The government is now supporting the wages of employees of private companies in a way that has never been seen before. While millions have been furloughed, there is also a huge amount of uncertainty over the future of these jobs, and of job creation when companies try to restart. One of the most vulnerable categories of jobs are apprenticeships. Many school leavers hoping to start an apprenticeship have found their apprenticeship delayed or even cancelled as companies face uncertainty, while apprenticeships are also among the most at risk jobs if companies need to downsize.
Apprenticeships are now an important route for young people to gain qualifications, and are continuing to grow in popularity. We shouldn’t let the shutdown slow down this progress. In 2015 Demos hosted The Commission on Apprenticeships, which worked with high profile individuals to set out how the government can further embed apprenticeships in the route for young people to get into work.
You can read the full report here.
Apprenticeships policy will have succeeded when most parents want their own children to consider choosing an apprenticeship. This is the acid test of their worth. It would signal that apprenticeships have achieved both status in society and currency in the labour market. We are not there yet. New polling commissioned for this report shows that most parents think that apprenticeships are valuable, but not for their own children; that apprenticeships are more suitable for low achievers than high achievers; and that apprenticeships help produce steady jobs, but are not a route to the top. Despite the insistence of
politicians from all parties that technical and vocational learning must achieve ‘parity of esteem’, we remain a long way from achieving it.
These attitudes are no accident. They are the product of institutional structures that have shaped the British education system and labour market for many years. They begin with a schooling system that has prioritised academic work over technical and vocational learning, from the options available to young people to the attitudes and advice of teachers.
Under successive governments, serious practical and technical learning has been absent from most people’s education from an early age. This has framed the choice to pursue technical education as being a second-best option, for those not likely to succeed in academic study, rather than a positive choice in its own right. This frame has been reinforced by teachers who, overwhelmingly, pursued academic routes themselves and have felt more comfortable advising pupils and parents about which university to choose than suggesting they consider technical and vocational options.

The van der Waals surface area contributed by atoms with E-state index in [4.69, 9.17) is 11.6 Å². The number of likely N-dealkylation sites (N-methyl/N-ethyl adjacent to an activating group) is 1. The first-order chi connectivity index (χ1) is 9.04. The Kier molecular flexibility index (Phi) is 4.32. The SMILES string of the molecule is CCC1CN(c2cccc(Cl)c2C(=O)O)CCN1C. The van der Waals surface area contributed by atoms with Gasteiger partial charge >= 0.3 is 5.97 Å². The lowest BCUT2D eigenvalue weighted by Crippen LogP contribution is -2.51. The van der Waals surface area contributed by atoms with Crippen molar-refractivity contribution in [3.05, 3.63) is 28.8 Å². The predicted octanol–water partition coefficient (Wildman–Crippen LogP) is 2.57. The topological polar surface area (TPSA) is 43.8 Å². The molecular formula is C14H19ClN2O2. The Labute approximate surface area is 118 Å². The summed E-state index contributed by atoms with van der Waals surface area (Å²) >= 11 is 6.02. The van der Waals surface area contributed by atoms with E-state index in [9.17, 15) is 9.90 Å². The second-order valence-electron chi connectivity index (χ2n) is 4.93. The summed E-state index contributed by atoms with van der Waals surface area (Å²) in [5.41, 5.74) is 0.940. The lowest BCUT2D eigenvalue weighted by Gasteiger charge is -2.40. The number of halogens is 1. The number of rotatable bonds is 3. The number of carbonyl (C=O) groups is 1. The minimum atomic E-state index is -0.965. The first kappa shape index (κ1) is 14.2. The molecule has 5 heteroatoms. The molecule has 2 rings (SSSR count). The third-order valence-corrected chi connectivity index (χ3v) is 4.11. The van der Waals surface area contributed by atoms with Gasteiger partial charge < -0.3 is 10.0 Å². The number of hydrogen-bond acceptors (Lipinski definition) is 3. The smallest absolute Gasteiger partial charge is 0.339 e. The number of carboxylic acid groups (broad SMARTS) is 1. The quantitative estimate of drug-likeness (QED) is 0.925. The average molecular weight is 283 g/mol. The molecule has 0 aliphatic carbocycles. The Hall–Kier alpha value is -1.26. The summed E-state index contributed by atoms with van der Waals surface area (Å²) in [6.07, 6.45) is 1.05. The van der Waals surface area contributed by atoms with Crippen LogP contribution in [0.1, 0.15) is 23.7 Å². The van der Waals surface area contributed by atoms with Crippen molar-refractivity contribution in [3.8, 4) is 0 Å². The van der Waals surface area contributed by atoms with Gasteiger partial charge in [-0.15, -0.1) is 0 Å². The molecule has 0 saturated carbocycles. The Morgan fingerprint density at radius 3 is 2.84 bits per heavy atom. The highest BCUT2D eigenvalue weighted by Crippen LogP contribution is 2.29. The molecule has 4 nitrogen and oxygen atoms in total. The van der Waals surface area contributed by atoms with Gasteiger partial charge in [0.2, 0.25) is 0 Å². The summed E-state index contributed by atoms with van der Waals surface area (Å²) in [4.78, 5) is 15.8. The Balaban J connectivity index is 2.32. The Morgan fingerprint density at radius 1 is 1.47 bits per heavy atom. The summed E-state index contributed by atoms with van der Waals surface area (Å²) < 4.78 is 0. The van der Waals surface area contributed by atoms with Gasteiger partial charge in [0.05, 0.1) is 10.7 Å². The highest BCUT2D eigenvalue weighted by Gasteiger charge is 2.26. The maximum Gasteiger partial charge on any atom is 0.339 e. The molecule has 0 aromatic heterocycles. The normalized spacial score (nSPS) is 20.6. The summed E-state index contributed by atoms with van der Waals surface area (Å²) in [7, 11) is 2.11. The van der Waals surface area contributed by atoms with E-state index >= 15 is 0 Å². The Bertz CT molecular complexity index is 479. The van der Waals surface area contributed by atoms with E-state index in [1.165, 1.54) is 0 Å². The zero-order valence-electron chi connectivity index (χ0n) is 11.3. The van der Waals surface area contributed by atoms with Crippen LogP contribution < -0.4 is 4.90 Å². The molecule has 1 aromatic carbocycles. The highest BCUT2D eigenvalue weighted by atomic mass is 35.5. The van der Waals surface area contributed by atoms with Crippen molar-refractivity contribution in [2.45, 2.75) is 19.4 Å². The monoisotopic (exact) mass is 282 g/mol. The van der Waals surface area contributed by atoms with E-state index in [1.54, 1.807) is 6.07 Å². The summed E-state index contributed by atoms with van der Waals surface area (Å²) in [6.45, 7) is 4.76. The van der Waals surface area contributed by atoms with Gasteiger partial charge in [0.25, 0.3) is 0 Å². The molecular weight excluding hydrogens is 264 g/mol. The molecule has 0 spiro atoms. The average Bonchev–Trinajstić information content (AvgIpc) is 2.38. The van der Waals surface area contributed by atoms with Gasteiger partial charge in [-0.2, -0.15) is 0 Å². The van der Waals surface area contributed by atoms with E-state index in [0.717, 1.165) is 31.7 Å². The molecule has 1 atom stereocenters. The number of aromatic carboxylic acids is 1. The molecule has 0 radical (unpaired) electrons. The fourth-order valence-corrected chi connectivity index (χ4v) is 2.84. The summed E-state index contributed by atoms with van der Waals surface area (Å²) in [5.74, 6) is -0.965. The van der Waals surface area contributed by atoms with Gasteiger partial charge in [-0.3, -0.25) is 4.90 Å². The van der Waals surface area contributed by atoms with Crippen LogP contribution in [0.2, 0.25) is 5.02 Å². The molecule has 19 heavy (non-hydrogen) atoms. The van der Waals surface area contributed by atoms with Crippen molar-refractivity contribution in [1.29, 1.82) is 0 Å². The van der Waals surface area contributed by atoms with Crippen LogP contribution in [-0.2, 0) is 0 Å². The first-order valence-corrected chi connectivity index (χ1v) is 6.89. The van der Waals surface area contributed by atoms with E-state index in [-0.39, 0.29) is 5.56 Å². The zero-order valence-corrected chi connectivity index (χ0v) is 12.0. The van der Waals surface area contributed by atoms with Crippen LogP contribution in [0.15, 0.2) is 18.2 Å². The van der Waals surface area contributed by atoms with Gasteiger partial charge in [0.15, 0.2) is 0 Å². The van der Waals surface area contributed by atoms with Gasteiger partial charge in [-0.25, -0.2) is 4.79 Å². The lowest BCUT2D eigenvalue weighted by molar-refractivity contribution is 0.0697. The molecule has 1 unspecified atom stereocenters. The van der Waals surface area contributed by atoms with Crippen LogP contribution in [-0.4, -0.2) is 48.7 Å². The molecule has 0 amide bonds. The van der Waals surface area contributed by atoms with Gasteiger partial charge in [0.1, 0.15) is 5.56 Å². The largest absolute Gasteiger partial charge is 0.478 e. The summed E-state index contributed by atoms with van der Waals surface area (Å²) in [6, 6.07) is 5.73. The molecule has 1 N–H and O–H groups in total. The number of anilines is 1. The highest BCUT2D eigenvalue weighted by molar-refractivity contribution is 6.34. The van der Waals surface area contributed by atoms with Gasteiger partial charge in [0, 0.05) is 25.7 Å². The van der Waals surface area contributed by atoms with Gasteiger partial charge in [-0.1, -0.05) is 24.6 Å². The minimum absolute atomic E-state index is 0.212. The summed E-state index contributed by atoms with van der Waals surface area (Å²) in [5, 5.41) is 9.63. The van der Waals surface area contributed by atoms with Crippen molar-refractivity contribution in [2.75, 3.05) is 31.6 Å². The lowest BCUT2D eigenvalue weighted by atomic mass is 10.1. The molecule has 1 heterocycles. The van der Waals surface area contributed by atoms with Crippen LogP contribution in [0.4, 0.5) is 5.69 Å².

What has begun at school has been perpetuated in post-compulsory education and the labour market itself. One way of illustrating this is to consider the divide between the professions and other vocations. The professions – such as medicine, accounting or the law – have benefited from clear routes to professional qualification, with high quality training on and off the job, and institutional structures that reinforce professional identity and social status. Anyone wishing to become a doctor has understood exactly how to get there and, perhaps most importantly, known that they cannot practise as a doctor without that training, and few have doubted the quality of training they would receive along the way.
The same has not always been true for non-professional vocational roles. In many of the trades, routes to qualification and progression have often been opaque, training has varied far more in quality and the institutional architecture surrounding particular occupations has been weaker. Whereas professional bodies like the British Medical Association have enjoyed power and influence, setting standards, encouraging training and promoting the profession itself, the same cannot be said for many vocations outside of the professions.
This undervaluing of technical work and learning is not inevitable and it can be changed. In other countries apprenticeships are popular options with both employers and individuals, associated with the pursuit of excellence. In Germany and Switzerland, for example, more than half of employers offer apprenticeships, compared with around 15 per cent in the UK.1 In these countries, apprenticeships are understood by potential apprentices as being an investment in their future, by employers as a means of achieving higher productivity, and by wider society as valuable for young people. Our task as a nation is to emulate this.